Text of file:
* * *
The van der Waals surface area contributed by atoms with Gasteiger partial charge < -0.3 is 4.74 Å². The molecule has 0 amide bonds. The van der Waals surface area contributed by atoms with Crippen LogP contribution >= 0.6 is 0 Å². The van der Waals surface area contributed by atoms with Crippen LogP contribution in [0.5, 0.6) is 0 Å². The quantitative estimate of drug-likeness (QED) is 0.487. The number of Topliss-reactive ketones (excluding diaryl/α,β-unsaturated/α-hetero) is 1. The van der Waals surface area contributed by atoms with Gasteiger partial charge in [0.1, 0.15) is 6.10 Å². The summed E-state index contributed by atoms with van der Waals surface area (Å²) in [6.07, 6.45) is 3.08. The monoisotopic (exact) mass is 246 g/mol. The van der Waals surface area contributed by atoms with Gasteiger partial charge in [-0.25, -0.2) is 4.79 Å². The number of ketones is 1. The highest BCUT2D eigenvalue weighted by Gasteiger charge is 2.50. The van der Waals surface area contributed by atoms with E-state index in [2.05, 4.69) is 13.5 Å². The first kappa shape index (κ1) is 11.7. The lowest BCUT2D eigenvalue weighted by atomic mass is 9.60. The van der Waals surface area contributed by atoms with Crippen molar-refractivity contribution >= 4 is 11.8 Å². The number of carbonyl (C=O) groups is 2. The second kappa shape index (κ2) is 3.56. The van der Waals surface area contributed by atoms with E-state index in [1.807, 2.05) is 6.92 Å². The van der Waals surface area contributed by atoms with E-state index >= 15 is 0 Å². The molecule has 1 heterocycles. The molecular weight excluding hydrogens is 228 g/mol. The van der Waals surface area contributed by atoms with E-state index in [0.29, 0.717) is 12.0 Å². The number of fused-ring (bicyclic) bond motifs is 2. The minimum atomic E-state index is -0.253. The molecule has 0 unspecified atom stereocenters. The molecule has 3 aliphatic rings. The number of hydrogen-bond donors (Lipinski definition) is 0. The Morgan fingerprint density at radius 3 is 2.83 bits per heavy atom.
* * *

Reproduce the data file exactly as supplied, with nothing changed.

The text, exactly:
The van der Waals surface area contributed by atoms with Gasteiger partial charge < -0.3 is 4.74 Å². The molecule has 0 amide bonds. The van der Waals surface area contributed by atoms with Crippen LogP contribution >= 0.6 is 0 Å². The van der Waals surface area contributed by atoms with Crippen LogP contribution in [0.5, 0.6) is 0 Å². The quantitative estimate of drug-likeness (QED) is 0.487. The number of Topliss-reactive ketones (excluding diaryl/α,β-unsaturated/α-hetero) is 1. The van der Waals surface area contributed by atoms with Gasteiger partial charge in [0.1, 0.15) is 6.10 Å². The summed E-state index contributed by atoms with van der Waals surface area (Å²) in [6.07, 6.45) is 3.08. The monoisotopic (exact) mass is 246 g/mol. The van der Waals surface area contributed by atoms with Gasteiger partial charge in [-0.25, -0.2) is 4.79 Å². The number of ketones is 1. The highest BCUT2D eigenvalue weighted by Gasteiger charge is 2.50. The van der Waals surface area contributed by atoms with E-state index in [2.05, 4.69) is 13.5 Å². The first kappa shape index (κ1) is 11.7. The lowest BCUT2D eigenvalue weighted by atomic mass is 9.60. The van der Waals surface area contributed by atoms with Crippen molar-refractivity contribution >= 4 is 11.8 Å². The number of carbonyl (C=O) groups is 2. The second kappa shape index (κ2) is 3.56. The van der Waals surface area contributed by atoms with E-state index in [1.807, 2.05) is 6.92 Å². The van der Waals surface area contributed by atoms with E-state index >= 15 is 0 Å². The molecule has 1 heterocycles. The molecular weight excluding hydrogens is 228 g/mol. The van der Waals surface area contributed by atoms with E-state index in [0.29, 0.717) is 12.0 Å². The number of fused-ring (bicyclic) bond motifs is 2. The minimum atomic E-state index is -0.253. The molecule has 0 unspecified atom stereocenters. The molecule has 3 aliphatic rings. The number of hydrogen-bond donors (Lipinski definition) is 0. The Morgan fingerprint density at radius 3 is 2.83 bits per heavy atom.